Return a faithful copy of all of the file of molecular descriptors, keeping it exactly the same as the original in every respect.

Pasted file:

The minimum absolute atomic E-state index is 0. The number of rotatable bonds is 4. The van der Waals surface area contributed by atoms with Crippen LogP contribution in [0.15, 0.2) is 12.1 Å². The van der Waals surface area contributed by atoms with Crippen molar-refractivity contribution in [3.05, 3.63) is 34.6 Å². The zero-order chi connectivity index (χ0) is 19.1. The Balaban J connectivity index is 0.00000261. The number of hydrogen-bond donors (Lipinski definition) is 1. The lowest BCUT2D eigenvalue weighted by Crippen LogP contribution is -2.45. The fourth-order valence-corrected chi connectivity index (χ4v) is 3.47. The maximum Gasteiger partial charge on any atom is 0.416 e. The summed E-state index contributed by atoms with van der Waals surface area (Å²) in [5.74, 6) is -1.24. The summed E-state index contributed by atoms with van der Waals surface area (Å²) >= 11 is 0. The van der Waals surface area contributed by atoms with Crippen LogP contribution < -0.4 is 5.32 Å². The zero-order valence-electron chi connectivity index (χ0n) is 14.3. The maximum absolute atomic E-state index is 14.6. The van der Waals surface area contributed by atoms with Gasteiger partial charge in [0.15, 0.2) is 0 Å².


The minimum absolute atomic E-state index is 0. The number of rotatable bonds is 4. The van der Waals surface area contributed by atoms with Crippen LogP contribution in [0.15, 0.2) is 12.1 Å². The van der Waals surface area contributed by atoms with Crippen molar-refractivity contribution in [3.05, 3.63) is 34.6 Å². The zero-order chi connectivity index (χ0) is 19.1. The Balaban J connectivity index is 0.00000261. The number of hydrogen-bond donors (Lipinski definition) is 1. The lowest BCUT2D eigenvalue weighted by Crippen LogP contribution is -2.45. The fourth-order valence-corrected chi connectivity index (χ4v) is 3.47. The maximum Gasteiger partial charge on any atom is 0.416 e. The summed E-state index contributed by atoms with van der Waals surface area (Å²) in [5.74, 6) is -1.24. The summed E-state index contributed by atoms with van der Waals surface area (Å²) >= 11 is 0. The van der Waals surface area contributed by atoms with Crippen LogP contribution < -0.4 is 5.32 Å². The zero-order valence-electron chi connectivity index (χ0n) is 14.3. The maximum absolute atomic E-state index is 14.6. The van der Waals surface area contributed by atoms with Gasteiger partial charge in [0.15, 0.2) is 0 Å².